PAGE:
There are important papers in the “Added References” sections, and readers should consult them where possible in order to be sure of having completely updated information on a country or region. The 1997 work by F. Malaisse, with chapters on the caterpillars, termites and other edible insects of Congo (Kinshaza) (formerly Zaire) is one good example. The three chapters (pp. 198-242) are also a good example of pages needing translation before this author can proceed with abstracting and future incorporation. Another good example is The Edible Insects of China, by Chen Xiaoming, 181 pp. published in 1999, in Chinese, and fortunately for some of us, with an English abstract. Chen lists 177 edible species, far more than will be found in our text on China. Another important recent source under “Added References” is the 1997 special issue of Ecology of Food and Nutrition, titled Minilivestock, edited by M.G. Paoletti and Sandra G.F. Bukkens, with chapters by various authors on a number of countries. In a chapter on Ecuador, a country for which little information was available previously, G. Onore lists 83 edible insect species.
Following the section on “Added References” in some chapters is an additional short section titled, “Items Needing Attention.” These are mostly missing bits of information or other problems with the references already included under “References Cited.” Here again, after all of the chapters are online, we will turn our attention to these “items needing attention.” These are the sorts of dangling details I mentioned above that always take longer to clear up than one expects. Once again, I will probably seek help from readers who have ready access to a particular paper that poses a problem.
Finally, we welcome input from taxonomists who spot errors in our use of names or who can supply the names of species authors where these are missing. Prof. Robert Jeanne and Steven Krauth, Curator of the Entomology Department Insectarium have supplied names already of authors of some species of Hymenoptera.
Our first task now is to finish getting the existing chapter texts up on the website. After that is done we can think about how best to handle additional references and other alterations. Maybe, with help from users we can eventually make this a quite complete collection of papers on this important subject.


Although the main business of my laboratory was medical entomology, many individuals in the lab made a contribution to this project at one time or another, in one way or another. This was especially true of the people holding Specialist or lab assistant positions down through the years, assisting in research, doing library searches, formatting the Newsletter, etc., etc.; chronologically, three of the most involved were Marsha Lisitza, Joyce Keesey, and Catherine Howley. Postdoc Christine Merritt was also of great help, especially in rounding up literature. Howley and Merritt both put in many volunteer hours after my retirement and the termination of my medical entomology program with its associated funding. Graduate student research, of course, yielded pertinent literature. Mark Finke and Barbara Nakagaki earned PhDs, while Stephen Landry and Megha Parajulee took Masters’ degrees on this subject, before continuing on to PhDs in other entomological specialties. Wives of two graduate students made an immense contribution by furnishing translations, Dianne Landry, who is fluent in French, and Heloisa Scholl, fluent in Spanish.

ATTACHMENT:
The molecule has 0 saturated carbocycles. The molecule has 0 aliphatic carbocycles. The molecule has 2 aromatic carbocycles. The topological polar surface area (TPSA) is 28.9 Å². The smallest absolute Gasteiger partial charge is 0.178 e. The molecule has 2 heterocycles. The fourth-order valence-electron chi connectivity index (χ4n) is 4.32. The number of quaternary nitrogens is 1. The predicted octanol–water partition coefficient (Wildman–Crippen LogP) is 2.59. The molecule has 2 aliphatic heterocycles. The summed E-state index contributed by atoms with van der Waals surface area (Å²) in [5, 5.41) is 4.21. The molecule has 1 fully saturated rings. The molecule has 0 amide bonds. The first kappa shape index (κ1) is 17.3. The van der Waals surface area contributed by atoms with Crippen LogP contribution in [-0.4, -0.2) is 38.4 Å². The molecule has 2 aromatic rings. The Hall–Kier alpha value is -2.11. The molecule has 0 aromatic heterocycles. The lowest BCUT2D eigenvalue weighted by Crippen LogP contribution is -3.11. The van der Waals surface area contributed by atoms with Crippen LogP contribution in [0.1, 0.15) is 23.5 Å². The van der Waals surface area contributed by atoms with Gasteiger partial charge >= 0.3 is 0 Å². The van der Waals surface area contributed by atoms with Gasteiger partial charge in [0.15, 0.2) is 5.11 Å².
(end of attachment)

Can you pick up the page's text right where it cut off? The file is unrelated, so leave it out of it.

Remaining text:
Moving up to the present time, thanks are due to my son-in-law, David Jansen of Portland, Maine who installed and has maintained this website up to now, with some help on maintenance from his daughter, my granddaughter, Cortney Jansen. I am greatly indebted to two of my Madison neighbors, Laura Herman and Jennifer Stevens, who come to the rescue when I am in trouble on the computer (which is most of the time when I am on the computer). Thanks go to Janet Deutsch, webmaster for the UW Department of Entomology who is helping put this book on the website, and will sometime in the future help shift it to the Entomology Department website or to the General Library System digital collections. I thank Lee Konrad of the Digital Content Group, General Library System and two members of his group, Jean Gilbertson and Jean Ruenger-Hanson, for valuable discussions on handling this as an on-line work. I am indebted to my Entomology Department colleague, Prof. Robert Jeanne, for establishing the contact with the Digital Content Group.

Gene De Foliart
Madison, Wisconsin